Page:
Google+ Consumer Psyche: Lifelong love affair

Leader

Sunday, September 27, 2009

Lifelong love affair

A life without adventure isn't a life worth living. Up's definition of adventure is not limited to attaching hundreds of helium-filled balloons to one's house and riding it like a Zeppelin to remote South American waterfalls. A masterpiece that depicts near-silent as Carl was when he was smitten as a child by Ellie after the screening celebrating Muntz's travels and banishment from the world.

Up's opening montage is a sentimental recounting of a lifelong love affair, a poetic view on the manner in which dreams are shared, and a bittersweet acknowledgment of how such desires can sour over time or are deferred by the demands of modern living. Old and alone, Carl has hardened by regret, but after the twin intrusions of a noisy construction site surrounding the perimeter of his house and an adorably chunky Asian boy, Russel, hankering to fulfill a merit badge requirement, the old man takes to the skies, his first step in understanding life as something more than a short period of time in which we are alive, but as a short period of time worth living to its fullest and to its absolute grandest.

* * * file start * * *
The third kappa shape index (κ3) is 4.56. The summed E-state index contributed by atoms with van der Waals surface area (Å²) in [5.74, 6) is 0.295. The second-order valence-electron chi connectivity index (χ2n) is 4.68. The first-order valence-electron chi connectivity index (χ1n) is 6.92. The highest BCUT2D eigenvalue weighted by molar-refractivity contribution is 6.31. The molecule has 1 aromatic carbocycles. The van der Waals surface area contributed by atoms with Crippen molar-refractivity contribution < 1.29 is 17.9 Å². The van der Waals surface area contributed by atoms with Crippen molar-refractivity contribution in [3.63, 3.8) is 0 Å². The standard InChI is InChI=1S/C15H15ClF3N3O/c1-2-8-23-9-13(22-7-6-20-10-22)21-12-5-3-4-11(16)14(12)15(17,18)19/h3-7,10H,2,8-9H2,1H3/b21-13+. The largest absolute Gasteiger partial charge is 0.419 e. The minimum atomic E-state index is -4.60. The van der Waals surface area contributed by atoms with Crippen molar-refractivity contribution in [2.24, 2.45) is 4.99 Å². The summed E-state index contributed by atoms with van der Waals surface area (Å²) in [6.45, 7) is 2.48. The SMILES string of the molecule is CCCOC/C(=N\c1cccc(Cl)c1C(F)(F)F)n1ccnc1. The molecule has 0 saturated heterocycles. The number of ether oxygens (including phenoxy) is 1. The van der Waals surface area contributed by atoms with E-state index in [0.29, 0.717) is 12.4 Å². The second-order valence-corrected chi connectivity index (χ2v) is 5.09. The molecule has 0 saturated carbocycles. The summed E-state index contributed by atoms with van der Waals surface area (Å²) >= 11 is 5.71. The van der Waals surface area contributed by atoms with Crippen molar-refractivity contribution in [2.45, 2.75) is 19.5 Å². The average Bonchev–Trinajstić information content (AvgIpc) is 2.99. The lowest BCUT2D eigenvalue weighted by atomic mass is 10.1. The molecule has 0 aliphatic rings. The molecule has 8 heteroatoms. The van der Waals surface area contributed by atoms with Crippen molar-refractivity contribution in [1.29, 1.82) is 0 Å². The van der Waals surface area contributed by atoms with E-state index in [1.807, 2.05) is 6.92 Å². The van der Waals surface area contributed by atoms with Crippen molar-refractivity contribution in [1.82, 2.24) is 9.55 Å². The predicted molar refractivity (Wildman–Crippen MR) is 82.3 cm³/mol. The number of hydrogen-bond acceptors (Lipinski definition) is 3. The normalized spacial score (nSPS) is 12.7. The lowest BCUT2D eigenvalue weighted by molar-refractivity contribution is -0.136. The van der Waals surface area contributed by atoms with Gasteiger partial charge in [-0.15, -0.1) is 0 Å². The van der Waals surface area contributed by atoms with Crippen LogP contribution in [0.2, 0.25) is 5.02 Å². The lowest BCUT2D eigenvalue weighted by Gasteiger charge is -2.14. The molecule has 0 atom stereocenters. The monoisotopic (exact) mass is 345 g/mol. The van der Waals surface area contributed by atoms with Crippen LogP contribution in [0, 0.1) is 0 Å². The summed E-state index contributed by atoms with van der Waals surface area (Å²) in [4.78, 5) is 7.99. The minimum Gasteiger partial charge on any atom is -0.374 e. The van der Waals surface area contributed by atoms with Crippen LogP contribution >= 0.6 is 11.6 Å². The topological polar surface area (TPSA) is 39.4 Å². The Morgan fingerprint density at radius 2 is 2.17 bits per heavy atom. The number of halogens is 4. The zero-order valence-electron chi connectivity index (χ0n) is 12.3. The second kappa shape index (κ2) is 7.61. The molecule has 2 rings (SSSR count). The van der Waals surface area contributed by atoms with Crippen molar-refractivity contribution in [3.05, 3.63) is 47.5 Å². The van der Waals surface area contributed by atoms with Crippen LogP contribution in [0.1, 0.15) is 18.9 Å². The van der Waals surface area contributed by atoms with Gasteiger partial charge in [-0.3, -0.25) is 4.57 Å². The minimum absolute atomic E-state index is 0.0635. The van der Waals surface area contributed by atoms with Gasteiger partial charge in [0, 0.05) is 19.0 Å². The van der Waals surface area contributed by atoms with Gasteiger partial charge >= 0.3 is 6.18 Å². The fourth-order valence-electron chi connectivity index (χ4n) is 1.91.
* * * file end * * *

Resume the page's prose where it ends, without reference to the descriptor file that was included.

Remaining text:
Up is not just an animated movie. It challenges you to think about what you are, your dreams, priorities in life and gives you chance to fly away... in a fairy tale way to romance the skies, fulfill your dreams. Loved the song sequence and how Carl & Ellie meet, their courtship and marriage, and—in a startlingly somber turn—her illness and off-screen death. In fact it moved me to tears. Up works out adult ideas about our notions of self, our sense of disappointment and complacency, and the hopes—like the people and animals that surround Carl—we're always choosing to either look up or down to. You got to watch this.

Rating: 8/10.

Pics are from here.
Post a Comment

Adapt